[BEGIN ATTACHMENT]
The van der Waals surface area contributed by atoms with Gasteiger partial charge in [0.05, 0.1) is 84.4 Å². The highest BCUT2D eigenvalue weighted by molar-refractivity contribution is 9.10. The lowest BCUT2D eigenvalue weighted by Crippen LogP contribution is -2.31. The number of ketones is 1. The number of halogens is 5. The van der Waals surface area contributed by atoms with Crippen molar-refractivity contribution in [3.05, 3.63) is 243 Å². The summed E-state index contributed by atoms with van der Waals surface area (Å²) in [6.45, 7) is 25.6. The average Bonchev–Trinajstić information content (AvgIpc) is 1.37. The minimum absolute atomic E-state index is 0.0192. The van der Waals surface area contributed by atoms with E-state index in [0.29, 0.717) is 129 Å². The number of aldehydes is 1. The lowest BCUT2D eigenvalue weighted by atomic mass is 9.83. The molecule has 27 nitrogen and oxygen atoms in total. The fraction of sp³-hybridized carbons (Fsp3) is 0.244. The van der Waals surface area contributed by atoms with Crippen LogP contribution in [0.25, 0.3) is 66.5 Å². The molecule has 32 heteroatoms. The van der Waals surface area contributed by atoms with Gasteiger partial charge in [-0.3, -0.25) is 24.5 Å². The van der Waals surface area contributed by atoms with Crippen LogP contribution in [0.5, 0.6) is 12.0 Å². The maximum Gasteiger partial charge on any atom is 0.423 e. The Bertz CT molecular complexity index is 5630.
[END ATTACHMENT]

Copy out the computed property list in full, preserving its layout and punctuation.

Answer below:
The van der Waals surface area contributed by atoms with Gasteiger partial charge in [0.05, 0.1) is 84.4 Å². The highest BCUT2D eigenvalue weighted by molar-refractivity contribution is 9.10. The lowest BCUT2D eigenvalue weighted by Crippen LogP contribution is -2.31. The number of ketones is 1. The number of halogens is 5. The van der Waals surface area contributed by atoms with Crippen molar-refractivity contribution in [3.05, 3.63) is 243 Å². The summed E-state index contributed by atoms with van der Waals surface area (Å²) in [6.45, 7) is 25.6. The average Bonchev–Trinajstić information content (AvgIpc) is 1.37. The minimum absolute atomic E-state index is 0.0192. The van der Waals surface area contributed by atoms with E-state index in [0.29, 0.717) is 129 Å². The number of aldehydes is 1. The lowest BCUT2D eigenvalue weighted by atomic mass is 9.83. The molecule has 27 nitrogen and oxygen atoms in total. The fraction of sp³-hybridized carbons (Fsp3) is 0.244. The van der Waals surface area contributed by atoms with Crippen LogP contribution in [0.25, 0.3) is 66.5 Å². The molecule has 32 heteroatoms. The van der Waals surface area contributed by atoms with Gasteiger partial charge in [-0.3, -0.25) is 24.5 Å². The van der Waals surface area contributed by atoms with Crippen LogP contribution in [0.5, 0.6) is 12.0 Å². The maximum Gasteiger partial charge on any atom is 0.423 e. The Bertz CT molecular complexity index is 5630.